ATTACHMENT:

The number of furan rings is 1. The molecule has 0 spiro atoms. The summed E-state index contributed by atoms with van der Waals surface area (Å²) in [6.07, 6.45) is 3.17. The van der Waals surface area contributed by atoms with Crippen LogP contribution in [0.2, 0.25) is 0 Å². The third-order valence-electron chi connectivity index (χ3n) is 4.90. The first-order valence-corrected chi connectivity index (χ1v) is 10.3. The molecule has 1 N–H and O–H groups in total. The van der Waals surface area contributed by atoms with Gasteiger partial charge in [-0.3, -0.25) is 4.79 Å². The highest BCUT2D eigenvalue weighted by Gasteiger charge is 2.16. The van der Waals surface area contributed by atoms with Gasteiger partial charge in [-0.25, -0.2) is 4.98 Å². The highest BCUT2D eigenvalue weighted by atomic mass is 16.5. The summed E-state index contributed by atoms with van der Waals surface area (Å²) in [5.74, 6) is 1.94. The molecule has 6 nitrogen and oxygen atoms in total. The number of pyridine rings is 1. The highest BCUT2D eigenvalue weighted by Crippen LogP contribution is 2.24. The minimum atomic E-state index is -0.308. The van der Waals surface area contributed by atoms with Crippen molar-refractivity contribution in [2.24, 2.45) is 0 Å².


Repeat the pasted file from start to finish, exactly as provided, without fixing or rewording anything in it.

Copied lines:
The number of furan rings is 1. The molecule has 0 spiro atoms. The summed E-state index contributed by atoms with van der Waals surface area (Å²) in [6.07, 6.45) is 3.17. The van der Waals surface area contributed by atoms with Crippen LogP contribution in [0.2, 0.25) is 0 Å². The third-order valence-electron chi connectivity index (χ3n) is 4.90. The first-order valence-corrected chi connectivity index (χ1v) is 10.3. The molecule has 1 N–H and O–H groups in total. The van der Waals surface area contributed by atoms with Gasteiger partial charge in [-0.3, -0.25) is 4.79 Å². The highest BCUT2D eigenvalue weighted by Gasteiger charge is 2.16. The van der Waals surface area contributed by atoms with Gasteiger partial charge in [-0.25, -0.2) is 4.98 Å². The highest BCUT2D eigenvalue weighted by atomic mass is 16.5. The summed E-state index contributed by atoms with van der Waals surface area (Å²) in [5.74, 6) is 1.94. The molecule has 6 nitrogen and oxygen atoms in total. The number of pyridine rings is 1. The highest BCUT2D eigenvalue weighted by Crippen LogP contribution is 2.24. The minimum atomic E-state index is -0.308. The van der Waals surface area contributed by atoms with Crippen molar-refractivity contribution in [2.24, 2.45) is 0 Å².